3 crops and put the amount of work UJJ
. them we are compelled to do in Soi
? Carolina it would soon bo good-bye
a cotton in this Stnte. We would hr
1 to lind something else to do and g
? up cotton. The black lands of Te:
1 will, we believe, produce two balee
t cotton to the acre if the seasons
j propitious and worked by South Ca
g lina farmers.
0 We have often wondered why it \
0 that Texas, which produces overo
p. third ol the cotton crop, had no cot
t mills. The reason is plain now-tl
:1 have no labor to furnish cotton mi
B Why should poor people go into
B mills, where they would be compel
Q to work ten or eleven hours a d
j when for six months in the year
1 women and children cans go into
cotton fields a ?ul earn from one to 1
? dollars a day picking cotton. U
. Texas becomes more populous she c
t not go into the manufacture of cot!
g There is ono cotton mill at ballas i
t one at Sherman, we believe, but t
. aro small affairs.
I Texas raises thousands of cattle,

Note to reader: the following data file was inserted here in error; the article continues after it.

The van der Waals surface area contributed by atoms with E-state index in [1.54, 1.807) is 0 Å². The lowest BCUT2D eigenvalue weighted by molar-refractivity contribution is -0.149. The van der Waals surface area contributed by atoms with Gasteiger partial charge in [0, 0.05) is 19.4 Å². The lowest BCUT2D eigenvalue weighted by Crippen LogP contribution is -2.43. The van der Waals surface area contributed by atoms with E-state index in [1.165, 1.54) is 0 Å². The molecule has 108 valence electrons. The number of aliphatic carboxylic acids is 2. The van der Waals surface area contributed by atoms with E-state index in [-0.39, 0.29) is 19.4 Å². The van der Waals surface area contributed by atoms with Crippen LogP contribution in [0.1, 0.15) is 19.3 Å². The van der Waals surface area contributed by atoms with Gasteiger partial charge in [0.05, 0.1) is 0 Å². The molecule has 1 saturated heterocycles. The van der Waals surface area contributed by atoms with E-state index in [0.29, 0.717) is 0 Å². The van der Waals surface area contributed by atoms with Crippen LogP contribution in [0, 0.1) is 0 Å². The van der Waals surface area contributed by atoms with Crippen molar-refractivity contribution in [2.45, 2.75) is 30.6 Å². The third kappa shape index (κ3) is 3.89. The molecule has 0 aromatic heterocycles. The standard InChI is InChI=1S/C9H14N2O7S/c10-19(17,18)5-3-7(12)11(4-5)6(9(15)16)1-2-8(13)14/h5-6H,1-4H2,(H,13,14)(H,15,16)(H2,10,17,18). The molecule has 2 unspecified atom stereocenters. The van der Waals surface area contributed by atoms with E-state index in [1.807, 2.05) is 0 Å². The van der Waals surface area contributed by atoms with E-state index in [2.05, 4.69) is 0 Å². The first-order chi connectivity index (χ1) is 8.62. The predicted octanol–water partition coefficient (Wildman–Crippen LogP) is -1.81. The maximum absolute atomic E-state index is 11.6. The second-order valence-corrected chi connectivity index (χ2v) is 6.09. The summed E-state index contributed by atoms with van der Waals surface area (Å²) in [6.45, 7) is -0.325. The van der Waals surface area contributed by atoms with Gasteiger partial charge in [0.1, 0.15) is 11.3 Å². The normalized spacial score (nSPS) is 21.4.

8 occasionally wo would run by a cn
,f pen by the side of the railroatfwhe
Q thousand head were being Eiiippei
_ market, but wo were not much
Jf pressed with their appearance, b(
;. small und onl}'in fair condition. Tl
rm nif?y bo lino cattle out there bul
r failed to sec them.
f The farm mules and horses we
j at work in tho fields wero in ferie
Q those on tho farms in Anderson Cou
u the mules being small and the ho
i. i on the pony order.
?I It was quite a novelty to most o
a i to see tho sulky plows at work in
e j fields, the man sitting on a spring
it under a big umbrella. No woi
ir Texas farmers are said to be lazy,
d On our trip geing and cominj
e passed through a portion of In
h Territory, which tho U. S. seta
s for the exclusive use of the Indi
d The country is undeveloped, am
snpposo will always remain so if
is to tho Indians. Their villages a
II the road are dilapidated, tuiablo-d
i- looking affairs, and if the go verm
.t did not look after them wc snp
i- they would perish, as we saw verj
y tie evidence of farming. Tha 1
LB are hilly and the soil looked to b > i
y but we were told that tho Terri
e contains Ano fanning lands.
a Oklahoma Territory, which ad.
Indian Territory, is said to be v.
.o j country, thc lands being as g Gi
> i tho.se in Texas, and on the px
i- ! order. In fact thousands of Te
it ! sold out their holdings in that ?
y i and have moved to Oklahoma. L
g in this Territory away from the